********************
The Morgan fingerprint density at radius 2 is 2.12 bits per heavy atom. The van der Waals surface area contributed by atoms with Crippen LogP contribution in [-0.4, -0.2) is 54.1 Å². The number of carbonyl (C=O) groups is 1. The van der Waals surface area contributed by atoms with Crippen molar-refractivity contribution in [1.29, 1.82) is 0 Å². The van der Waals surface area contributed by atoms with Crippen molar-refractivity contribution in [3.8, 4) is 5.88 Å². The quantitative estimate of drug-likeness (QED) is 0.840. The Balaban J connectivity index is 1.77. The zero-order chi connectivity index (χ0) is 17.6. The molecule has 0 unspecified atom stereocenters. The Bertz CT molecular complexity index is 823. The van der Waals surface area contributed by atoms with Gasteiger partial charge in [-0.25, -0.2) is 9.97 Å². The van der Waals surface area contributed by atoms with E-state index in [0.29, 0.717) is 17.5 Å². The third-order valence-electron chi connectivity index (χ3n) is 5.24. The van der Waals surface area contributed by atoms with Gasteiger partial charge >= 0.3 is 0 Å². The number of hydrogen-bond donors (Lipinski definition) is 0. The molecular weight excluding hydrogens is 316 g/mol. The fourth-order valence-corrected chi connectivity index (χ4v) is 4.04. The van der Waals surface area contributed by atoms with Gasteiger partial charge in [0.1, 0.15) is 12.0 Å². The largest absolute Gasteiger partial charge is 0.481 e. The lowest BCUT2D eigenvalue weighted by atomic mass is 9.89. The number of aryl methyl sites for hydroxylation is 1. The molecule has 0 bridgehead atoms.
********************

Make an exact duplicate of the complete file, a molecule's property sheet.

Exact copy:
The Morgan fingerprint density at radius 2 is 2.12 bits per heavy atom. The van der Waals surface area contributed by atoms with Crippen LogP contribution in [-0.4, -0.2) is 54.1 Å². The number of carbonyl (C=O) groups is 1. The van der Waals surface area contributed by atoms with Crippen molar-refractivity contribution in [1.29, 1.82) is 0 Å². The van der Waals surface area contributed by atoms with Crippen molar-refractivity contribution in [3.8, 4) is 5.88 Å². The quantitative estimate of drug-likeness (QED) is 0.840. The Balaban J connectivity index is 1.77. The zero-order chi connectivity index (χ0) is 17.6. The molecule has 0 unspecified atom stereocenters. The Bertz CT molecular complexity index is 823. The van der Waals surface area contributed by atoms with Gasteiger partial charge in [-0.25, -0.2) is 9.97 Å². The van der Waals surface area contributed by atoms with E-state index in [0.29, 0.717) is 17.5 Å². The third-order valence-electron chi connectivity index (χ3n) is 5.24. The van der Waals surface area contributed by atoms with Gasteiger partial charge >= 0.3 is 0 Å². The number of hydrogen-bond donors (Lipinski definition) is 0. The molecular weight excluding hydrogens is 316 g/mol. The fourth-order valence-corrected chi connectivity index (χ4v) is 4.04. The van der Waals surface area contributed by atoms with Gasteiger partial charge in [0.1, 0.15) is 12.0 Å². The largest absolute Gasteiger partial charge is 0.481 e. The lowest BCUT2D eigenvalue weighted by atomic mass is 9.89. The number of aryl methyl sites for hydroxylation is 1. The molecule has 0 bridgehead atoms.